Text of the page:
New Malware Campaign Exploits Popup Builder Plugin Vulnerability in WordPress

A recent malware campaign has been identified, taking advantage of a critical security flaw in the Popup Builder plugin for WordPress. According to the report, this campaign has affected over 3,900 websites in the past three weeks. Security researcher noted that these attacks are linked to domains registered less than a month ago, with registrations dating back to February 12th, 2024.

The malware campaign targets a vulnerability known as CVE-2023-6000 in Popup Builder, which can be exploited to create unauthorized admin users and install malicious plugins. This vulnerability was also exploited in the past as part of the Balada Injector campaign, affecting over 7,000 sites.

The current attacks involve injecting malicious JavaScript code into websites, which redirects visitors to phishing and scam pages. To protect their sites, WordPress owners are advised to update their plugins regularly, scan for suspicious code or users, and perform necessary cleanups.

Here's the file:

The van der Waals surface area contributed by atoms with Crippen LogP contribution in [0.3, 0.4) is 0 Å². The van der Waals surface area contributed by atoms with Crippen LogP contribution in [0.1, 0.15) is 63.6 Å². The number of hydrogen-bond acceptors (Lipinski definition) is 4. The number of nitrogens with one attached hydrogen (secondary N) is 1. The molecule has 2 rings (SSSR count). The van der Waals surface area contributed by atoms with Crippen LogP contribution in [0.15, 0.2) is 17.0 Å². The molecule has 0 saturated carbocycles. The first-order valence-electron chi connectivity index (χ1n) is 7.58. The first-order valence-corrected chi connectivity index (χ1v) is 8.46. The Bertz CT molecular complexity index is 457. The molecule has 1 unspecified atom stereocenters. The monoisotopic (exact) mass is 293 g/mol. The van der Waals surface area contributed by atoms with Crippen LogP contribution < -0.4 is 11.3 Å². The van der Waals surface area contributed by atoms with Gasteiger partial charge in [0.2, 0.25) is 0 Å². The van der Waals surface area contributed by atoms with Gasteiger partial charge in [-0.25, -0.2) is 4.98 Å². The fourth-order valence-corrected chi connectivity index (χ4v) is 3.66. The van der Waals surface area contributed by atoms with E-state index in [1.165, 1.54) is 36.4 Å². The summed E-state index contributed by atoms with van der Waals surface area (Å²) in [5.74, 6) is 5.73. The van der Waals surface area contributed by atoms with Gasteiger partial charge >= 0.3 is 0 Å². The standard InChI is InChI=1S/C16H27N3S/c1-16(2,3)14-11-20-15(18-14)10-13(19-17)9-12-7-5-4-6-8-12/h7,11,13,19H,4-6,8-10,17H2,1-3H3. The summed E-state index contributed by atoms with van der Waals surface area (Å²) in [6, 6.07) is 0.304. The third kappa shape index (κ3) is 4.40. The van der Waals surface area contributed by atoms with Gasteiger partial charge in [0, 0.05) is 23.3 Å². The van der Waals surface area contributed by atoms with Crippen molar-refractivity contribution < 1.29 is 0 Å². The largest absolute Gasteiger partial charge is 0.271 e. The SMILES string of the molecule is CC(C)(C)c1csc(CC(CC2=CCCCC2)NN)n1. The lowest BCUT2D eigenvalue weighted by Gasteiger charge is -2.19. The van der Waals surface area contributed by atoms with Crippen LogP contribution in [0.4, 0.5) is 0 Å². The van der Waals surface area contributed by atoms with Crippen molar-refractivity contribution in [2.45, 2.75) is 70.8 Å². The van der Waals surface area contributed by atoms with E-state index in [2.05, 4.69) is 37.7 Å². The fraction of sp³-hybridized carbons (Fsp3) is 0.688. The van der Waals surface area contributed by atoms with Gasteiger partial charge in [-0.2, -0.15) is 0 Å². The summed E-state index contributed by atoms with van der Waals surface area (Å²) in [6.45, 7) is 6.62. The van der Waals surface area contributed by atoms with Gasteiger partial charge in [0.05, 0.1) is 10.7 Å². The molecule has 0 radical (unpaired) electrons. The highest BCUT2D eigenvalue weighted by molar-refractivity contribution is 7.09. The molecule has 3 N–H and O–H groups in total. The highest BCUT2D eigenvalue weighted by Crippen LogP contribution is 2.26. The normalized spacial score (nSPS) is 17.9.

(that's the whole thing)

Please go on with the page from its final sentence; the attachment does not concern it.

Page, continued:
The researcher emphasized the importance of keeping website software patched and up-to-date, as this malware campaign highlights the risks of neglecting security updates.

In a related development, the researcher disclosed a high-severity bug in the Ultimate Member plugin for WordPress. This cross-site scripting (XSS) flaw, tracked as CVE-2024-2123, allows unauthenticated attackers to inject arbitrary web scripts into vulnerable pages. The vulnerability has been patched in version 2.8.4, released on March 6, 2024.

It is critical for WordPress site owners to remain vigilant against such vulnerabilities and promptly apply patches and updates to safeguard their websites.

To prevent malware attacks through WordPress plugins, regularly update all plugins and themes to the latest versions. Remove any unused plugins or themes to reduce the attack surface. Use reputable security plugins and monitor your site for suspicious activity. Backup your site regularly to mitigate the impact of a potential compromise.